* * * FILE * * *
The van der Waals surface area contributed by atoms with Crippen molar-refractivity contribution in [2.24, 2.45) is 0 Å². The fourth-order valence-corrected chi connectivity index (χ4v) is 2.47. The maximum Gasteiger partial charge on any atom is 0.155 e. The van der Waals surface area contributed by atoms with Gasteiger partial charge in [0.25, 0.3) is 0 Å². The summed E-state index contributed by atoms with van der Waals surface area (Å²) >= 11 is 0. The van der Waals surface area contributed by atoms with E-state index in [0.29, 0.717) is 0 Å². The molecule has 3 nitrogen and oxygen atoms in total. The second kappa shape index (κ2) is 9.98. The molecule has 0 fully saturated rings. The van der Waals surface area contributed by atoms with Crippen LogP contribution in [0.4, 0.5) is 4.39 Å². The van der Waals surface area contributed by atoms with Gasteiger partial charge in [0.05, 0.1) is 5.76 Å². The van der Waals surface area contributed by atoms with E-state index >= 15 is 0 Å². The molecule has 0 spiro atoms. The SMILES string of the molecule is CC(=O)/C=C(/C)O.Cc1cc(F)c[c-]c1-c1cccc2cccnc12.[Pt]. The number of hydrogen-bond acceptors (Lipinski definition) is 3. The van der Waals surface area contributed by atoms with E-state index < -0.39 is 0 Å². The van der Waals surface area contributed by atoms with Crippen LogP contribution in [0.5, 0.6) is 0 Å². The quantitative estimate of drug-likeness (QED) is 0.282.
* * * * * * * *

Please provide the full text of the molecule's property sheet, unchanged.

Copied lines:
The van der Waals surface area contributed by atoms with Crippen molar-refractivity contribution in [2.24, 2.45) is 0 Å². The fourth-order valence-corrected chi connectivity index (χ4v) is 2.47. The maximum Gasteiger partial charge on any atom is 0.155 e. The van der Waals surface area contributed by atoms with Gasteiger partial charge in [0.25, 0.3) is 0 Å². The summed E-state index contributed by atoms with van der Waals surface area (Å²) >= 11 is 0. The van der Waals surface area contributed by atoms with E-state index in [0.29, 0.717) is 0 Å². The molecule has 3 nitrogen and oxygen atoms in total. The second kappa shape index (κ2) is 9.98. The molecule has 0 fully saturated rings. The van der Waals surface area contributed by atoms with Crippen LogP contribution in [0.4, 0.5) is 4.39 Å². The van der Waals surface area contributed by atoms with Gasteiger partial charge in [0.05, 0.1) is 5.76 Å². The van der Waals surface area contributed by atoms with E-state index >= 15 is 0 Å². The molecule has 0 spiro atoms. The SMILES string of the molecule is CC(=O)/C=C(/C)O.Cc1cc(F)c[c-]c1-c1cccc2cccnc12.[Pt]. The number of hydrogen-bond acceptors (Lipinski definition) is 3. The van der Waals surface area contributed by atoms with E-state index < -0.39 is 0 Å². The van der Waals surface area contributed by atoms with Crippen LogP contribution in [0.5, 0.6) is 0 Å². The quantitative estimate of drug-likeness (QED) is 0.282.